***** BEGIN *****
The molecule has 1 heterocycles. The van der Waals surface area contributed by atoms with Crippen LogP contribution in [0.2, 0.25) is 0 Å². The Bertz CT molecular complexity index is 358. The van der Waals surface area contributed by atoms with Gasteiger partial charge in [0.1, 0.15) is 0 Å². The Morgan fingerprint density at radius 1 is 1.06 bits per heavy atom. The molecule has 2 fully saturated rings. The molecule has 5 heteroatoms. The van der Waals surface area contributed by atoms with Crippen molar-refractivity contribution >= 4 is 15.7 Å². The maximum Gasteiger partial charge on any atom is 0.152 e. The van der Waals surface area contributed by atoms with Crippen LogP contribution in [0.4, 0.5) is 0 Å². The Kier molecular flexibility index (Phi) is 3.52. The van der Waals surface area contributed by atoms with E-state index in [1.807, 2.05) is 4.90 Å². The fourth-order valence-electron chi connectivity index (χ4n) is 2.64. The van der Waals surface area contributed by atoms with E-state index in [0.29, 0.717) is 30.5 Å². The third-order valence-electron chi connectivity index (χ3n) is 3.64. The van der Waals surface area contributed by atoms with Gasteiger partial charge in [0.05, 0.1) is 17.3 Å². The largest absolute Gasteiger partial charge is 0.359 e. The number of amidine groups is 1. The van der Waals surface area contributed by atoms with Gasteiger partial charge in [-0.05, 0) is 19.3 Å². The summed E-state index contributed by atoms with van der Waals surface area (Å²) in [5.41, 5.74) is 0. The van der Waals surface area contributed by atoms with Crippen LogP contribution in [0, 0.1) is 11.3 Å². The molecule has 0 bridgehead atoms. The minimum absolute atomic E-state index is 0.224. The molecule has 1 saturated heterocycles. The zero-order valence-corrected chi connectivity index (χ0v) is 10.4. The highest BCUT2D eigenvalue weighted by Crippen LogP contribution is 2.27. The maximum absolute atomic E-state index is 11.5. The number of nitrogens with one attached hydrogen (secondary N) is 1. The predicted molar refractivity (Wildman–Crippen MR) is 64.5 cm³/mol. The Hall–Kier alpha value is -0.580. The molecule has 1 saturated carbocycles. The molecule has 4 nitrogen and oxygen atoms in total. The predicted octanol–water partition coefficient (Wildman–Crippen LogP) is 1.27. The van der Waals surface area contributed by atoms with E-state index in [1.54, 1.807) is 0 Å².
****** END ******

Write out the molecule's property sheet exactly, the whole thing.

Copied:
The molecule has 1 heterocycles. The van der Waals surface area contributed by atoms with Crippen LogP contribution in [0.2, 0.25) is 0 Å². The Bertz CT molecular complexity index is 358. The van der Waals surface area contributed by atoms with Gasteiger partial charge in [0.1, 0.15) is 0 Å². The Morgan fingerprint density at radius 1 is 1.06 bits per heavy atom. The molecule has 2 fully saturated rings. The molecule has 5 heteroatoms. The van der Waals surface area contributed by atoms with Crippen molar-refractivity contribution >= 4 is 15.7 Å². The maximum Gasteiger partial charge on any atom is 0.152 e. The van der Waals surface area contributed by atoms with Crippen LogP contribution in [0.4, 0.5) is 0 Å². The Kier molecular flexibility index (Phi) is 3.52. The van der Waals surface area contributed by atoms with E-state index in [1.807, 2.05) is 4.90 Å². The fourth-order valence-electron chi connectivity index (χ4n) is 2.64. The van der Waals surface area contributed by atoms with E-state index in [0.29, 0.717) is 30.5 Å². The third-order valence-electron chi connectivity index (χ3n) is 3.64. The van der Waals surface area contributed by atoms with Gasteiger partial charge in [0.05, 0.1) is 17.3 Å². The largest absolute Gasteiger partial charge is 0.359 e. The number of amidine groups is 1. The van der Waals surface area contributed by atoms with Gasteiger partial charge in [-0.05, 0) is 19.3 Å². The summed E-state index contributed by atoms with van der Waals surface area (Å²) in [5.41, 5.74) is 0. The van der Waals surface area contributed by atoms with Crippen LogP contribution in [0, 0.1) is 11.3 Å². The molecule has 0 bridgehead atoms. The minimum absolute atomic E-state index is 0.224. The molecule has 1 saturated heterocycles. The zero-order valence-corrected chi connectivity index (χ0v) is 10.4. The highest BCUT2D eigenvalue weighted by Crippen LogP contribution is 2.27. The maximum absolute atomic E-state index is 11.5. The number of nitrogens with one attached hydrogen (secondary N) is 1. The predicted molar refractivity (Wildman–Crippen MR) is 64.5 cm³/mol. The Hall–Kier alpha value is -0.580. The molecule has 1 saturated carbocycles. The molecule has 4 nitrogen and oxygen atoms in total. The predicted octanol–water partition coefficient (Wildman–Crippen LogP) is 1.27. The van der Waals surface area contributed by atoms with E-state index in [1.54, 1.807) is 0 Å².